Clearly this form of sentimental manipulation towards an ideology or belief is still very much in use today. The harnessing and channelling of the public's nostalgia has been, and is still, utilised by political parties and groups all over the world - see Brexit, Trump, AfD et al ******.


Decline of the West, Part 2 - Anna Sebastian, 2017.

Our conjecture, and it is conjecture, is that the real catalyst for the periodic ascent in collective nostalgia is displacement, be that physical or emotional. When we feel disconnected we feel “homesick” or “heimweh”, and we seek comfort in reminiscing in our memories of past times. Nostalgia acts as an ointment to our sorrows, in it we find a connectedness that we find deeply comforting. But if this nostalgia is used to create myths rather than examine history, then it can become a dangerous place to dwell.

The artists we are collaborating with on this exhibition are all in some way or other drawn to nostalgic elements of our common experience.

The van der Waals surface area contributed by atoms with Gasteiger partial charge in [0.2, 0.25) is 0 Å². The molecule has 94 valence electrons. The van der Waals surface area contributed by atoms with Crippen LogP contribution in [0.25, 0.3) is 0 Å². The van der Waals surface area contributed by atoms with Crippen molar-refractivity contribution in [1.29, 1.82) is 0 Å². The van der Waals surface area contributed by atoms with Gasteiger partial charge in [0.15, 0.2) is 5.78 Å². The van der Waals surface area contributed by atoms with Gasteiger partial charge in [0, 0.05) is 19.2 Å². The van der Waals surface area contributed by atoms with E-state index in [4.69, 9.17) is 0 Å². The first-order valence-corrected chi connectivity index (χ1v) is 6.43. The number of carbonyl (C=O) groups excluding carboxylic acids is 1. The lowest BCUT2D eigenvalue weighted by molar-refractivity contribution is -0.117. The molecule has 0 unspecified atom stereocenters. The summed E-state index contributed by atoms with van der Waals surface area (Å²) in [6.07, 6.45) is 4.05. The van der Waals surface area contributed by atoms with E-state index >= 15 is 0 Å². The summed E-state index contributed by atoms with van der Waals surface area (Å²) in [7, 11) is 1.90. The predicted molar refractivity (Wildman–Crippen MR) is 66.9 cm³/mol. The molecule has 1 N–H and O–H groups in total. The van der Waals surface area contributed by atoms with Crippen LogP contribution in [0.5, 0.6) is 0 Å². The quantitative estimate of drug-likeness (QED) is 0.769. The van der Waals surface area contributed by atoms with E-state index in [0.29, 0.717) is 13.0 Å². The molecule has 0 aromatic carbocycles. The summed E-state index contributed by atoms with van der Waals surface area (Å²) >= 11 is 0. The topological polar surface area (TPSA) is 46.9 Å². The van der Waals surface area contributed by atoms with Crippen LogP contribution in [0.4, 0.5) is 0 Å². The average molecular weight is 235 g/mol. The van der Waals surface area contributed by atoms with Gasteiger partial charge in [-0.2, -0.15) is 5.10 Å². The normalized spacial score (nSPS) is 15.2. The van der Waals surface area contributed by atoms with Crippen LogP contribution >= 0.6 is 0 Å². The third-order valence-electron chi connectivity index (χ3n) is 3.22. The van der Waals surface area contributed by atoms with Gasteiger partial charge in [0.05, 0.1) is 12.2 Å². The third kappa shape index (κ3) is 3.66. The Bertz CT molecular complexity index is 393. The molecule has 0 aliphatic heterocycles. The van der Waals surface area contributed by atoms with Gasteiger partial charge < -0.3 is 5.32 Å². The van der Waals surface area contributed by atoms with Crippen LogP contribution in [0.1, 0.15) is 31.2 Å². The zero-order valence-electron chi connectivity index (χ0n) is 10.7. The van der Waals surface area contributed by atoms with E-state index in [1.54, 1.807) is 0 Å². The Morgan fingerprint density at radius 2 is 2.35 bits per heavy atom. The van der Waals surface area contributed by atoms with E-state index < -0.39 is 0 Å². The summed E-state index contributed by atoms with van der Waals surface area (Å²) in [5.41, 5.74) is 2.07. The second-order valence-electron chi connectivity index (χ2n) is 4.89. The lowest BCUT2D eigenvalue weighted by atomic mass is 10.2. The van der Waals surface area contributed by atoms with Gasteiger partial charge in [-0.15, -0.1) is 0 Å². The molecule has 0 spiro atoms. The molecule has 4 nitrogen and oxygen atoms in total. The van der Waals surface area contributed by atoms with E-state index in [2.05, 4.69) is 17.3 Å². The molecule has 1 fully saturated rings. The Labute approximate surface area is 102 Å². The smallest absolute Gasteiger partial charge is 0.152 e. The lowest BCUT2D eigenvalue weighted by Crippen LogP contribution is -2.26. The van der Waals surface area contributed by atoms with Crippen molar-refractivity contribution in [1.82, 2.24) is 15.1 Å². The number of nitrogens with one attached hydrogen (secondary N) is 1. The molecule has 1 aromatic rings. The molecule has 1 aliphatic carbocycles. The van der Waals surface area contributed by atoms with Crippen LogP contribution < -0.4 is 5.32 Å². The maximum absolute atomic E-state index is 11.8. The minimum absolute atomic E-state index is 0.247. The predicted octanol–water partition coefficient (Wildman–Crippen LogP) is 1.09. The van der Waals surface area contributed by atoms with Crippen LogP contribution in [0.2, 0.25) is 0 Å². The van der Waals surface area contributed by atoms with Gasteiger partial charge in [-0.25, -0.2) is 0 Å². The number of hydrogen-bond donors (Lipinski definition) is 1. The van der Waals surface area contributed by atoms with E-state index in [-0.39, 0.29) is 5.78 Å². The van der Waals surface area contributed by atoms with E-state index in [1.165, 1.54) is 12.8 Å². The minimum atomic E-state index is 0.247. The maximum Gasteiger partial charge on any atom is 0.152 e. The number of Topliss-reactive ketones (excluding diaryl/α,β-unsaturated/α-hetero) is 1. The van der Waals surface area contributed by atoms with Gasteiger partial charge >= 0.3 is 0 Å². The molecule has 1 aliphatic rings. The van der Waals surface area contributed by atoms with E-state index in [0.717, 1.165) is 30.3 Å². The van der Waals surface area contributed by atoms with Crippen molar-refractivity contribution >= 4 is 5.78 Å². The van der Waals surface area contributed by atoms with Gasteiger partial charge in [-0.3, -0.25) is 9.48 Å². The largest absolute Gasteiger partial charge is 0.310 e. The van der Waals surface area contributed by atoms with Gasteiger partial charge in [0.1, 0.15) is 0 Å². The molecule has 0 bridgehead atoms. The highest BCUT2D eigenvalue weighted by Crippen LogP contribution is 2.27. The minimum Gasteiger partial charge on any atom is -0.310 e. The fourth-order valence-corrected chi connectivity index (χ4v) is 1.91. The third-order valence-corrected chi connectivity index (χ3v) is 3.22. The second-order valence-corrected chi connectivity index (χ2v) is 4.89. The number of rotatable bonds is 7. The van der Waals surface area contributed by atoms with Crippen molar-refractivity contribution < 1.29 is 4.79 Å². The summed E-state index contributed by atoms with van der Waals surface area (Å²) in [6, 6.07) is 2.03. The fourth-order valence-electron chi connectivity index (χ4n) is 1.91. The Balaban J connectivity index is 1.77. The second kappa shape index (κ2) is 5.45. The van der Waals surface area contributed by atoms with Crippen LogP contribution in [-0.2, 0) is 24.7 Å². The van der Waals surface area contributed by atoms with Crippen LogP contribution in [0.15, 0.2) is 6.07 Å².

*By Dennis Joseph Enright in 1992.

**The physician Leopold Auenbrugger believed that nostalgia could physically manifest as diseased lungs (it was likely the patients were also suffering from tuberculosis which Auenbrugger went on to research and treat with his revolutionary percussive diagnosis method).

***In The Odyssey, Homer writes about nostos, a triumphant and glorious return by sea, and the lost tenth tale in the epic cycle was entitled Nostoi or Returns, thus showing that the return home was just as important as the outward conquering journey.

****The Roots of Romanticism - Isaiah Berlin.

*****As Bernhard Schlink has stated in his essay Heimat als Utopie (2002) “Homeland is a non-place, homeland is Utopia which will be experienced more intensively the farther you are from it.”

******In her book The Future of Nostalgia, Svetlana Boym asserts there are two forms of nostalgia, reflective and restorative. "Reflective nostalgia" while grounded in longing, contemplation and remembering, does not attempt to restore the past - you don't deny your longing, you deliberate, you dwell upon, you reminisce. Whereas, restorative nostalgia "is not about memory and history but about heritage and tradition. It's often an invented tradition--a dogmatic, stable myth that gives you a coherent version of the past.”